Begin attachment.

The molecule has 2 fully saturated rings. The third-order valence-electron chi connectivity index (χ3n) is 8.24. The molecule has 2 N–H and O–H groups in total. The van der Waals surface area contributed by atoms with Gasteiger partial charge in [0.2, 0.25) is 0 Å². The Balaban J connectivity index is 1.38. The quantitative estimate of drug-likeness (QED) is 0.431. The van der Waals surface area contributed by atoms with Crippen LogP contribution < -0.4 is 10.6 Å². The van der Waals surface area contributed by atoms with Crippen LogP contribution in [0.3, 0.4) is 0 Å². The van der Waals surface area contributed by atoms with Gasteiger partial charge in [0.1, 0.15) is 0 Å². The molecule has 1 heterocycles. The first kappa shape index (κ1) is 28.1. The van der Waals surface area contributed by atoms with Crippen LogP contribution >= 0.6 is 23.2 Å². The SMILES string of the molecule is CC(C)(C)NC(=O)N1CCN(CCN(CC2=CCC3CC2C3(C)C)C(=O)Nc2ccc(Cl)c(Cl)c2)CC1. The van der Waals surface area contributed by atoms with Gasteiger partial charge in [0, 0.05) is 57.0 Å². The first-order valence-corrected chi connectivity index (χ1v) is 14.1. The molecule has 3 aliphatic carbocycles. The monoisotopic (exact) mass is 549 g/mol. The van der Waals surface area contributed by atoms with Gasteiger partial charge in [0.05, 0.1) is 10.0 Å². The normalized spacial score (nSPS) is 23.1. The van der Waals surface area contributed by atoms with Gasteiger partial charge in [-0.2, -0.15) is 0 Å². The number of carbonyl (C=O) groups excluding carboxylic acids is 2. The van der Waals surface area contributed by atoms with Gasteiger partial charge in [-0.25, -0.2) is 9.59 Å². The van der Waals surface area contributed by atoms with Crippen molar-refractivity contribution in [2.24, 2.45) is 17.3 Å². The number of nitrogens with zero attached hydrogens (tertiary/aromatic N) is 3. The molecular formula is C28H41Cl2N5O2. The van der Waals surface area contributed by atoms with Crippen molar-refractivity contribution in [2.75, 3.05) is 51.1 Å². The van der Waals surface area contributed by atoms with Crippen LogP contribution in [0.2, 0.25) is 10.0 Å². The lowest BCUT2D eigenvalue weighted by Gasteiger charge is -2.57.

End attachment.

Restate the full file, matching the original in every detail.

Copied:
The molecule has 2 fully saturated rings. The third-order valence-electron chi connectivity index (χ3n) is 8.24. The molecule has 2 N–H and O–H groups in total. The van der Waals surface area contributed by atoms with Gasteiger partial charge in [0.2, 0.25) is 0 Å². The Balaban J connectivity index is 1.38. The quantitative estimate of drug-likeness (QED) is 0.431. The van der Waals surface area contributed by atoms with Crippen LogP contribution < -0.4 is 10.6 Å². The van der Waals surface area contributed by atoms with Crippen LogP contribution in [0.3, 0.4) is 0 Å². The van der Waals surface area contributed by atoms with Gasteiger partial charge in [0.1, 0.15) is 0 Å². The molecule has 1 heterocycles. The first kappa shape index (κ1) is 28.1. The van der Waals surface area contributed by atoms with Crippen LogP contribution >= 0.6 is 23.2 Å². The SMILES string of the molecule is CC(C)(C)NC(=O)N1CCN(CCN(CC2=CCC3CC2C3(C)C)C(=O)Nc2ccc(Cl)c(Cl)c2)CC1. The van der Waals surface area contributed by atoms with Gasteiger partial charge in [0, 0.05) is 57.0 Å². The first-order valence-corrected chi connectivity index (χ1v) is 14.1. The molecule has 3 aliphatic carbocycles. The monoisotopic (exact) mass is 549 g/mol. The van der Waals surface area contributed by atoms with Gasteiger partial charge in [0.05, 0.1) is 10.0 Å². The normalized spacial score (nSPS) is 23.1. The van der Waals surface area contributed by atoms with Gasteiger partial charge in [-0.2, -0.15) is 0 Å². The number of carbonyl (C=O) groups excluding carboxylic acids is 2. The van der Waals surface area contributed by atoms with Gasteiger partial charge in [-0.25, -0.2) is 9.59 Å². The van der Waals surface area contributed by atoms with Crippen molar-refractivity contribution in [2.24, 2.45) is 17.3 Å². The number of nitrogens with zero attached hydrogens (tertiary/aromatic N) is 3. The molecular formula is C28H41Cl2N5O2. The van der Waals surface area contributed by atoms with Crippen molar-refractivity contribution in [2.75, 3.05) is 51.1 Å². The van der Waals surface area contributed by atoms with Crippen LogP contribution in [0.2, 0.25) is 10.0 Å². The lowest BCUT2D eigenvalue weighted by Gasteiger charge is -2.57.